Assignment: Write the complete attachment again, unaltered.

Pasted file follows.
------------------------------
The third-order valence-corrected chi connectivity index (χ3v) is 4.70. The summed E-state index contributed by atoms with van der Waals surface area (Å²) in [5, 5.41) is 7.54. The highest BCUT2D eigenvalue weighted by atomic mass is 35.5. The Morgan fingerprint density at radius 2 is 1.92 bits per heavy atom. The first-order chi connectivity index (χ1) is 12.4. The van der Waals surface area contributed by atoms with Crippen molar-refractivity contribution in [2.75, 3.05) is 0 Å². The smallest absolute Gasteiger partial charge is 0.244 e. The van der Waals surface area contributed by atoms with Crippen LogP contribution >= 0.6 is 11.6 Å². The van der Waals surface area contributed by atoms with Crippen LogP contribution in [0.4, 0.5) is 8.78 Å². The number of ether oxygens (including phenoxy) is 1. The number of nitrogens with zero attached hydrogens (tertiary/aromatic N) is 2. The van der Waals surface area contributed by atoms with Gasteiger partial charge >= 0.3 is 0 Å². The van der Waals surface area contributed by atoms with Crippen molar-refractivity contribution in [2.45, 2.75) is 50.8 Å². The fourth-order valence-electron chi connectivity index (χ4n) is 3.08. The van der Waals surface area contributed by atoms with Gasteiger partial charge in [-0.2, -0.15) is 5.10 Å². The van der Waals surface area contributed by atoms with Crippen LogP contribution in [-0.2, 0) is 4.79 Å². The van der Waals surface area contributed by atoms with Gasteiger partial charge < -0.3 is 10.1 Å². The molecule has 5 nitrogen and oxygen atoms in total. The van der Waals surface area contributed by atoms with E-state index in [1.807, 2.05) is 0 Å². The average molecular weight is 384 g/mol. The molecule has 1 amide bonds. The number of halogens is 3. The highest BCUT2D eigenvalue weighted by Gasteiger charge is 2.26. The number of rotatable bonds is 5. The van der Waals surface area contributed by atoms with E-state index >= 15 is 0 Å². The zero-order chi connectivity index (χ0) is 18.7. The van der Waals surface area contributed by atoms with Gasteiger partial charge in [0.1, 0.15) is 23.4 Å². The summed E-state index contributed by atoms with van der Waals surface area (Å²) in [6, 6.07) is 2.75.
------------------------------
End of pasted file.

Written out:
The third-order valence-corrected chi connectivity index (χ3v) is 4.70. The summed E-state index contributed by atoms with van der Waals surface area (Å²) in [5, 5.41) is 7.54. The highest BCUT2D eigenvalue weighted by atomic mass is 35.5. The Morgan fingerprint density at radius 2 is 1.92 bits per heavy atom. The first-order chi connectivity index (χ1) is 12.4. The van der Waals surface area contributed by atoms with Crippen molar-refractivity contribution in [2.75, 3.05) is 0 Å². The smallest absolute Gasteiger partial charge is 0.244 e. The van der Waals surface area contributed by atoms with Crippen LogP contribution >= 0.6 is 11.6 Å². The van der Waals surface area contributed by atoms with Crippen LogP contribution in [0.4, 0.5) is 8.78 Å². The number of ether oxygens (including phenoxy) is 1. The number of nitrogens with zero attached hydrogens (tertiary/aromatic N) is 2. The van der Waals surface area contributed by atoms with Gasteiger partial charge >= 0.3 is 0 Å². The van der Waals surface area contributed by atoms with Crippen molar-refractivity contribution in [2.45, 2.75) is 50.8 Å². The fourth-order valence-electron chi connectivity index (χ4n) is 3.08. The van der Waals surface area contributed by atoms with Gasteiger partial charge in [-0.2, -0.15) is 5.10 Å². The van der Waals surface area contributed by atoms with Crippen LogP contribution in [-0.2, 0) is 4.79 Å². The van der Waals surface area contributed by atoms with Gasteiger partial charge < -0.3 is 10.1 Å². The molecule has 5 nitrogen and oxygen atoms in total. The van der Waals surface area contributed by atoms with E-state index in [1.807, 2.05) is 0 Å². The average molecular weight is 384 g/mol. The molecule has 1 amide bonds. The number of halogens is 3. The highest BCUT2D eigenvalue weighted by Gasteiger charge is 2.26. The number of rotatable bonds is 5. The van der Waals surface area contributed by atoms with E-state index >= 15 is 0 Å². The zero-order chi connectivity index (χ0) is 18.7. The van der Waals surface area contributed by atoms with Gasteiger partial charge in [0.1, 0.15) is 23.4 Å². The summed E-state index contributed by atoms with van der Waals surface area (Å²) in [6, 6.07) is 2.75.